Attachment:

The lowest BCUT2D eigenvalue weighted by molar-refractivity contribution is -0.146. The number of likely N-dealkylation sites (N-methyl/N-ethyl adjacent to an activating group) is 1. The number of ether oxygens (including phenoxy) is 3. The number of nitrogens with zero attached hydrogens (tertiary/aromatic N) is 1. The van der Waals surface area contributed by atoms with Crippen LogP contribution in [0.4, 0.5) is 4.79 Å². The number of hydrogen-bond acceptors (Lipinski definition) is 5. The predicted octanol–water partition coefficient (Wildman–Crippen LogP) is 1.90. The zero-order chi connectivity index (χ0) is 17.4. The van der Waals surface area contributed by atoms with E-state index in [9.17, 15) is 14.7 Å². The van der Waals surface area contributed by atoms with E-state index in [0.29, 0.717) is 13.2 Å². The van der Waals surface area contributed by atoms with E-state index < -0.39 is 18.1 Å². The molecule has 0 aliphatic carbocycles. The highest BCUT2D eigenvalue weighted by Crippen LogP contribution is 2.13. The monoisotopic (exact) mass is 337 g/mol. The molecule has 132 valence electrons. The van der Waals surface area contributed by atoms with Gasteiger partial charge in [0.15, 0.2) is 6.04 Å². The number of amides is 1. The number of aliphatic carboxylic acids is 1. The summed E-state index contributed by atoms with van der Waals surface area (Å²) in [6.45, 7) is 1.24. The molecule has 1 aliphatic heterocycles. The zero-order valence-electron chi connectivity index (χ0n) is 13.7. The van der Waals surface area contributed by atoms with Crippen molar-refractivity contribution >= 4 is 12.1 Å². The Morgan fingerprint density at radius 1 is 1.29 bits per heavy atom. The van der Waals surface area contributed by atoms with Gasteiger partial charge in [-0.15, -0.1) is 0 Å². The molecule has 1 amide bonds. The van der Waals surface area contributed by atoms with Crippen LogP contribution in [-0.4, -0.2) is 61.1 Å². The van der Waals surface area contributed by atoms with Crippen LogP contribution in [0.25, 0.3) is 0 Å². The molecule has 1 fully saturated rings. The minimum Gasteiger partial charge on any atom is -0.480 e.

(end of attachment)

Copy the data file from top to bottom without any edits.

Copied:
The lowest BCUT2D eigenvalue weighted by molar-refractivity contribution is -0.146. The number of likely N-dealkylation sites (N-methyl/N-ethyl adjacent to an activating group) is 1. The number of ether oxygens (including phenoxy) is 3. The number of nitrogens with zero attached hydrogens (tertiary/aromatic N) is 1. The van der Waals surface area contributed by atoms with Crippen LogP contribution in [0.4, 0.5) is 4.79 Å². The number of hydrogen-bond acceptors (Lipinski definition) is 5. The predicted octanol–water partition coefficient (Wildman–Crippen LogP) is 1.90. The zero-order chi connectivity index (χ0) is 17.4. The van der Waals surface area contributed by atoms with E-state index in [9.17, 15) is 14.7 Å². The van der Waals surface area contributed by atoms with E-state index in [0.29, 0.717) is 13.2 Å². The van der Waals surface area contributed by atoms with E-state index < -0.39 is 18.1 Å². The molecule has 0 aliphatic carbocycles. The highest BCUT2D eigenvalue weighted by Crippen LogP contribution is 2.13. The monoisotopic (exact) mass is 337 g/mol. The molecule has 132 valence electrons. The van der Waals surface area contributed by atoms with Gasteiger partial charge in [0.15, 0.2) is 6.04 Å². The number of amides is 1. The number of aliphatic carboxylic acids is 1. The summed E-state index contributed by atoms with van der Waals surface area (Å²) in [6.45, 7) is 1.24. The molecule has 1 aliphatic heterocycles. The zero-order valence-electron chi connectivity index (χ0n) is 13.7. The van der Waals surface area contributed by atoms with Crippen molar-refractivity contribution >= 4 is 12.1 Å². The Morgan fingerprint density at radius 1 is 1.29 bits per heavy atom. The van der Waals surface area contributed by atoms with Gasteiger partial charge in [-0.15, -0.1) is 0 Å². The molecule has 1 amide bonds. The van der Waals surface area contributed by atoms with Crippen LogP contribution in [-0.4, -0.2) is 61.1 Å². The van der Waals surface area contributed by atoms with Crippen LogP contribution in [0.25, 0.3) is 0 Å². The molecule has 1 fully saturated rings. The minimum Gasteiger partial charge on any atom is -0.480 e.